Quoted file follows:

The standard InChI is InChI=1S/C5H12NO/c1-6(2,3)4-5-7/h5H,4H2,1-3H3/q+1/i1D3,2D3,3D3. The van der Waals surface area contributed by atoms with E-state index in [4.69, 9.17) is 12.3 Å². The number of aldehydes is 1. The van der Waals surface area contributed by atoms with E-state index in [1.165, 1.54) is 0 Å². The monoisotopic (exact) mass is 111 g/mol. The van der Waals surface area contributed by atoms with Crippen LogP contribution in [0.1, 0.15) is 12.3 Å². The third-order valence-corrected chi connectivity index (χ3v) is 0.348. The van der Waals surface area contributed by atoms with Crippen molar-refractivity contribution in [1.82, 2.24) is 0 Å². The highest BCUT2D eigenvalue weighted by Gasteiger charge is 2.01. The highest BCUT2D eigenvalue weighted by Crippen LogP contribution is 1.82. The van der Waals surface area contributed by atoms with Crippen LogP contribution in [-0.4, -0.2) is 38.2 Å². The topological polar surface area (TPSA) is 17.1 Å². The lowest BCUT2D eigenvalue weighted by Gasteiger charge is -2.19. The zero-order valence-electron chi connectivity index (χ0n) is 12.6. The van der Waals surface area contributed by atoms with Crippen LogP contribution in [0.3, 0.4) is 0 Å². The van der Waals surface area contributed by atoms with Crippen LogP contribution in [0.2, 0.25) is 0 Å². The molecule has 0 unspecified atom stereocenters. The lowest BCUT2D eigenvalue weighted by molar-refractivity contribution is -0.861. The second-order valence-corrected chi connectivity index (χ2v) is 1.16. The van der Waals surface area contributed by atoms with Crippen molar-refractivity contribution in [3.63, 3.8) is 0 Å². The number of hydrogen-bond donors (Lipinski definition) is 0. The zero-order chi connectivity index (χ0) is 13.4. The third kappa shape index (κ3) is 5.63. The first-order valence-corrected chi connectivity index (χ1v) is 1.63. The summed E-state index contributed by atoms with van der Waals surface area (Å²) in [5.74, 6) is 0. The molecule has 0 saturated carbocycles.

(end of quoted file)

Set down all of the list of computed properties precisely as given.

The standard InChI is InChI=1S/C5H12NO/c1-6(2,3)4-5-7/h5H,4H2,1-3H3/q+1/i1D3,2D3,3D3. The van der Waals surface area contributed by atoms with E-state index in [4.69, 9.17) is 12.3 Å². The number of aldehydes is 1. The van der Waals surface area contributed by atoms with E-state index in [1.165, 1.54) is 0 Å². The monoisotopic (exact) mass is 111 g/mol. The van der Waals surface area contributed by atoms with Crippen LogP contribution in [0.1, 0.15) is 12.3 Å². The third-order valence-corrected chi connectivity index (χ3v) is 0.348. The van der Waals surface area contributed by atoms with Crippen molar-refractivity contribution in [1.82, 2.24) is 0 Å². The highest BCUT2D eigenvalue weighted by Gasteiger charge is 2.01. The highest BCUT2D eigenvalue weighted by Crippen LogP contribution is 1.82. The van der Waals surface area contributed by atoms with Crippen LogP contribution in [-0.4, -0.2) is 38.2 Å². The topological polar surface area (TPSA) is 17.1 Å². The lowest BCUT2D eigenvalue weighted by Gasteiger charge is -2.19. The zero-order valence-electron chi connectivity index (χ0n) is 12.6. The van der Waals surface area contributed by atoms with Crippen LogP contribution in [0.3, 0.4) is 0 Å². The van der Waals surface area contributed by atoms with Crippen LogP contribution in [0.2, 0.25) is 0 Å². The molecule has 0 unspecified atom stereocenters. The lowest BCUT2D eigenvalue weighted by molar-refractivity contribution is -0.861. The second-order valence-corrected chi connectivity index (χ2v) is 1.16. The van der Waals surface area contributed by atoms with Crippen molar-refractivity contribution in [3.63, 3.8) is 0 Å². The number of hydrogen-bond donors (Lipinski definition) is 0. The zero-order chi connectivity index (χ0) is 13.4. The third kappa shape index (κ3) is 5.63. The first-order valence-corrected chi connectivity index (χ1v) is 1.63. The summed E-state index contributed by atoms with van der Waals surface area (Å²) in [5.74, 6) is 0. The molecule has 0 saturated carbocycles.